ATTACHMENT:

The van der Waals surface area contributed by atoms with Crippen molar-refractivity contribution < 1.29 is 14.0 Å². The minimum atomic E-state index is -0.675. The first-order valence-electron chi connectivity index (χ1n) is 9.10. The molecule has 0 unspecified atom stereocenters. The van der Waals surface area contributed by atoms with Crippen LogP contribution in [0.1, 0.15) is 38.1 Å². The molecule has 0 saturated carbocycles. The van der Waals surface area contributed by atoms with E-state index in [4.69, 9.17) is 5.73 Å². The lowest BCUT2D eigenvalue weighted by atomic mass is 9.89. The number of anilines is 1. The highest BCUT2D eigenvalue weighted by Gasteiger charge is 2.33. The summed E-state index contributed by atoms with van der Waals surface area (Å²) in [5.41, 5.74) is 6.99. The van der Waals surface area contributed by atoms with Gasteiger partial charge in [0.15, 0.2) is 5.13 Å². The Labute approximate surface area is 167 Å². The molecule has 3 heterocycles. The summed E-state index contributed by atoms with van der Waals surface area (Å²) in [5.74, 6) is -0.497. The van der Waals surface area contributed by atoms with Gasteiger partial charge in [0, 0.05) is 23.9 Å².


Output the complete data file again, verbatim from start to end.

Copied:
The van der Waals surface area contributed by atoms with Crippen molar-refractivity contribution < 1.29 is 14.0 Å². The minimum atomic E-state index is -0.675. The first-order valence-electron chi connectivity index (χ1n) is 9.10. The molecule has 0 unspecified atom stereocenters. The van der Waals surface area contributed by atoms with Crippen LogP contribution in [0.1, 0.15) is 38.1 Å². The molecule has 0 saturated carbocycles. The van der Waals surface area contributed by atoms with E-state index in [4.69, 9.17) is 5.73 Å². The lowest BCUT2D eigenvalue weighted by atomic mass is 9.89. The number of anilines is 1. The highest BCUT2D eigenvalue weighted by Gasteiger charge is 2.33. The summed E-state index contributed by atoms with van der Waals surface area (Å²) in [5.41, 5.74) is 6.99. The van der Waals surface area contributed by atoms with Gasteiger partial charge in [0.15, 0.2) is 5.13 Å². The Labute approximate surface area is 167 Å². The molecule has 3 heterocycles. The summed E-state index contributed by atoms with van der Waals surface area (Å²) in [5.74, 6) is -0.497. The van der Waals surface area contributed by atoms with Gasteiger partial charge in [0, 0.05) is 23.9 Å².